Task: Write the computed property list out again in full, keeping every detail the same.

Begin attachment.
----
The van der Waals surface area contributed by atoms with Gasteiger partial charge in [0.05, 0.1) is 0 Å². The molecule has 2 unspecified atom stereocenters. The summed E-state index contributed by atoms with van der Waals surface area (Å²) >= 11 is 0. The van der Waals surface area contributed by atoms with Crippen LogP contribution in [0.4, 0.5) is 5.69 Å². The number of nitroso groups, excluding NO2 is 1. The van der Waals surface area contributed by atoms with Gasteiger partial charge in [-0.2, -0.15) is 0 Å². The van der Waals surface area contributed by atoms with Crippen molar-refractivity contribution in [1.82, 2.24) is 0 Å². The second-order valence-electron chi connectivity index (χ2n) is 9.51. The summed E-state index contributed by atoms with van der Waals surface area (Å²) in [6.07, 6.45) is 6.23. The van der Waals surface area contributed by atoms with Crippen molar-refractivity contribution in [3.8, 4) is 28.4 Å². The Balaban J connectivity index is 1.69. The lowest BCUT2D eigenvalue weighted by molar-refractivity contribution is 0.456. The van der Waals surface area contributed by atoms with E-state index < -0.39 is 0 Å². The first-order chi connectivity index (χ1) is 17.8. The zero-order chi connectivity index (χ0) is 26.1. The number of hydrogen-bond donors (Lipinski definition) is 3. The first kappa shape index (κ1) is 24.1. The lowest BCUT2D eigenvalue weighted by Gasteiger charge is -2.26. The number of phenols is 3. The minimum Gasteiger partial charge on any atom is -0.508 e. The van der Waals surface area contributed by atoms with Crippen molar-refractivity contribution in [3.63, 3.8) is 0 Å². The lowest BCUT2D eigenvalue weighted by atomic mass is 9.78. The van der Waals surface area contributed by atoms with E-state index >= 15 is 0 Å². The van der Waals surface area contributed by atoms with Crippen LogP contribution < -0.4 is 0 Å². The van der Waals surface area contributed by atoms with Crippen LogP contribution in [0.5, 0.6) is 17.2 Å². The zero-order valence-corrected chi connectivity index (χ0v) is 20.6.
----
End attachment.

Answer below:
The van der Waals surface area contributed by atoms with Gasteiger partial charge in [0.05, 0.1) is 0 Å². The molecule has 2 unspecified atom stereocenters. The summed E-state index contributed by atoms with van der Waals surface area (Å²) >= 11 is 0. The van der Waals surface area contributed by atoms with Crippen LogP contribution in [0.4, 0.5) is 5.69 Å². The number of nitroso groups, excluding NO2 is 1. The van der Waals surface area contributed by atoms with Gasteiger partial charge in [-0.2, -0.15) is 0 Å². The van der Waals surface area contributed by atoms with Crippen molar-refractivity contribution in [1.82, 2.24) is 0 Å². The second-order valence-electron chi connectivity index (χ2n) is 9.51. The summed E-state index contributed by atoms with van der Waals surface area (Å²) in [6.07, 6.45) is 6.23. The van der Waals surface area contributed by atoms with Crippen molar-refractivity contribution in [3.8, 4) is 28.4 Å². The Balaban J connectivity index is 1.69. The lowest BCUT2D eigenvalue weighted by molar-refractivity contribution is 0.456. The van der Waals surface area contributed by atoms with E-state index < -0.39 is 0 Å². The first-order chi connectivity index (χ1) is 17.8. The zero-order chi connectivity index (χ0) is 26.1. The number of hydrogen-bond donors (Lipinski definition) is 3. The first kappa shape index (κ1) is 24.1. The lowest BCUT2D eigenvalue weighted by Gasteiger charge is -2.26. The number of phenols is 3. The minimum Gasteiger partial charge on any atom is -0.508 e. The van der Waals surface area contributed by atoms with Crippen molar-refractivity contribution in [3.63, 3.8) is 0 Å². The lowest BCUT2D eigenvalue weighted by atomic mass is 9.78. The van der Waals surface area contributed by atoms with E-state index >= 15 is 0 Å². The van der Waals surface area contributed by atoms with Crippen LogP contribution < -0.4 is 0 Å². The van der Waals surface area contributed by atoms with Crippen LogP contribution in [0.5, 0.6) is 17.2 Å². The zero-order valence-corrected chi connectivity index (χ0v) is 20.6.